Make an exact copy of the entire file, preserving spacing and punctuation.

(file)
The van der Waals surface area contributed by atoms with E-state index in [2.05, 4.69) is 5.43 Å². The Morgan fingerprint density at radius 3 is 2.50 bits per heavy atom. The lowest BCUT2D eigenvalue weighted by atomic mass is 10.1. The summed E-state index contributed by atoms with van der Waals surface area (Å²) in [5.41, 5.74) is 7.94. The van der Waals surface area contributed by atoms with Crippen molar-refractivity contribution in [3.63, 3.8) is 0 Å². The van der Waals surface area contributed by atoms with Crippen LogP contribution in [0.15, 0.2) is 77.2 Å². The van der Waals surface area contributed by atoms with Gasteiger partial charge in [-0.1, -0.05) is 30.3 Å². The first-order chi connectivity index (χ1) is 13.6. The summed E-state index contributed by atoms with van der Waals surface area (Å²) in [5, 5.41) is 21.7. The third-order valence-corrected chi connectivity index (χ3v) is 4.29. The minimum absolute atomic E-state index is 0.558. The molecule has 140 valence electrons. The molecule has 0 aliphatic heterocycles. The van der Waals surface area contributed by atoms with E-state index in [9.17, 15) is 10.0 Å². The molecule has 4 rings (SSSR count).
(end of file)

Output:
The van der Waals surface area contributed by atoms with E-state index in [2.05, 4.69) is 5.43 Å². The Morgan fingerprint density at radius 3 is 2.50 bits per heavy atom. The lowest BCUT2D eigenvalue weighted by atomic mass is 10.1. The summed E-state index contributed by atoms with van der Waals surface area (Å²) in [5.41, 5.74) is 7.94. The van der Waals surface area contributed by atoms with Crippen molar-refractivity contribution in [3.63, 3.8) is 0 Å². The van der Waals surface area contributed by atoms with Crippen LogP contribution in [0.15, 0.2) is 77.2 Å². The van der Waals surface area contributed by atoms with Gasteiger partial charge in [-0.1, -0.05) is 30.3 Å². The first-order chi connectivity index (χ1) is 13.6. The summed E-state index contributed by atoms with van der Waals surface area (Å²) in [5, 5.41) is 21.7. The third-order valence-corrected chi connectivity index (χ3v) is 4.29. The minimum absolute atomic E-state index is 0.558. The molecule has 140 valence electrons. The molecule has 0 aliphatic heterocycles. The van der Waals surface area contributed by atoms with E-state index in [9.17, 15) is 10.0 Å². The molecule has 4 rings (SSSR count).